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Ventura County Perspective | PERSPECTIVE ON COMMUNITY

School News: It's Better Than You May Think

When locally based businesses lend support to their hometown school systems, the entire community benefits.

May 16, 1999|GRACIA A. ALKEMA | Gracia A. Alkema is president of Corwin Press Inc., a Sage Publications company, headquartered in Thousand Oaks

Recently I was lucky enough to be one of two dozen businesspeople and community leaders--from chief executives and presidents of major corporations to local business owners and even the mayor of Thousand Oaks--invited to be part of the Principal for a (Half) Day program in the Conejo Valley Unified School District.

Again as in years past, it proved to be insightful, fascinating and just a little bit astounding . . . particularly now.

The popular sport of school bashing began some time ago. For at least a decade, we've been presented with the myths of kids who don't learn, teachers who don't teach and top-heavy administrations consuming scarce resources when there aren't enough books to go around. Then have come the horrifying but all-too-true headlines of violence, including the incomprehensible events at Columbine High School in Colorado.

That's why the Principal for a (Half) Day program is so valuable--to me, as a publisher of books and journals for schoolteachers and administrators, and to the larger community. We need to be able to know what's myth and what's fact about our schools, to know what's good and worth protecting and also what kinds of changes thoughtful citizens should champion.

Sage Publications has sponsored this program for four years and has supported others in Conejo Unified for several years. The owners and management make available $500 mini-grants for teachers in the language arts, scholarships for three Ventura County students (through employee-led fund-raisers), tuition for Conejo Valley teachers participating in a writing program at UC Santa Barbara, and funding for the International Baccalaureate program at Newbury Park High School.

It's not just because our company is bighearted. Strong schools are a cornerstone of any successful community. They help businesses of all kinds attract top-quality employees and managers. They provide a pool of well-prepared potential workers and customers. And they reinforce high community standards to ensure that our hometown will remain the sort of prosperous, pleasant place in which we can enjoy living and doing business for many generations to come.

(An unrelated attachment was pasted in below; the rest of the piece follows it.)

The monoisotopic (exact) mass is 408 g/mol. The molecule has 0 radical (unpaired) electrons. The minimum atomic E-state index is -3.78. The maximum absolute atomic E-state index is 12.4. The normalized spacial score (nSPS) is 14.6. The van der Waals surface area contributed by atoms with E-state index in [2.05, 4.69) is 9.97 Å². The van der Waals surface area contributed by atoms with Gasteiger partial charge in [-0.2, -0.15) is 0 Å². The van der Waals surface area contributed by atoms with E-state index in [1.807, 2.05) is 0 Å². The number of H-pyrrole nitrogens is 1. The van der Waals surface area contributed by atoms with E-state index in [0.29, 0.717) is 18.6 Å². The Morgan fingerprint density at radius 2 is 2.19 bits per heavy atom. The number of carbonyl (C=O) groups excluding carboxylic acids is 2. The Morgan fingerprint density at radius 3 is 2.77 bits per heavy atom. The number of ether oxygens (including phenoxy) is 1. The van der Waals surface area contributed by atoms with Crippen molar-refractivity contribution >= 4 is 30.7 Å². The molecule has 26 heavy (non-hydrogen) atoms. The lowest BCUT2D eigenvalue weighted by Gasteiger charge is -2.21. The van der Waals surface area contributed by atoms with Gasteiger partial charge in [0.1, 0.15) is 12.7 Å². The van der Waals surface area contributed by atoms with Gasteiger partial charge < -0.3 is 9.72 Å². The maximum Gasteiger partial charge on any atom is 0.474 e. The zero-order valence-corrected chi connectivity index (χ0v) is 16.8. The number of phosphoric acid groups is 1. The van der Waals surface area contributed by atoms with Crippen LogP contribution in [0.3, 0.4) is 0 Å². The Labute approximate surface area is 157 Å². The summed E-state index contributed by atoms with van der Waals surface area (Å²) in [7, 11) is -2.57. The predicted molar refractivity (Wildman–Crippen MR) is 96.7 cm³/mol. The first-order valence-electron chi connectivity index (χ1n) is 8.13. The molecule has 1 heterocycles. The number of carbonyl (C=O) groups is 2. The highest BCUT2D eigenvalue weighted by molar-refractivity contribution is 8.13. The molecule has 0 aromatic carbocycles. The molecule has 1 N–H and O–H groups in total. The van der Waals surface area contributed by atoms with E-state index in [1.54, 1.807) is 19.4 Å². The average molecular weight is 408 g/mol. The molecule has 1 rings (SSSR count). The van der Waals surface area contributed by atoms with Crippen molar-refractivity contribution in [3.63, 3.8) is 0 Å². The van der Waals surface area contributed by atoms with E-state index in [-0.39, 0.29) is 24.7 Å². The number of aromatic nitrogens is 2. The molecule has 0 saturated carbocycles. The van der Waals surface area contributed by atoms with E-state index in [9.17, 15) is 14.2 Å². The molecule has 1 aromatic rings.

I know this year's Principal for a (Half) Day program was equally valuable to the other men and women who participated, because now we've seen schools close up, with our own eyes. And we've seen a lot more good than you'd think.

The truth is, our schools are filled with committed teachers, administrators and other adults who really care about kids. Teachers do teach and kids do learn--and the curriculum is a lot more rigorous than what we went through "back in the good ol' days."

Academics are important, and everyone in the school knows it. But school means more and contributes far more than textbook learning. It also means thinking, problem solving, teamwork, getting along with others, being tolerant of those with different backgrounds or views and growing both socially and emotionally. Principals and counselors and coaches spend hours of their own time, after days that would drain the best of us, shepherding kids through additional activities that contribute to the all-important growing-up process.

Is the Principal for a (Half) Day program worth the trouble and expense? It certainly takes time and commitment to open up "SchoolWorld," even for a few hours, to business and community leaders. But with contributions from the businesses involved, and with volunteers such as Madeline Hess at Sage Publications to do the organizing, it's not a burdensome program for any group. And to my mind, it is very much worth it--now more than ever.

Gaining valid insight into the life of our community's schools is important for all of us. It shows how much we can understand and support all those who work to make schools run as well as they do. It also gives us reasons to hope and issues to examine and debate.

More chambers of commerce, service clubs and other community groups would do well to follow the example of Conejo Unified. By inviting non-educators to walk in the principal's shoes, they would help people from a variety of occupations see and appreciate the monumental job of public education.

By the way, although each of us came away with renewed respect for principals, not one of us wanted the job for more than that half-day!

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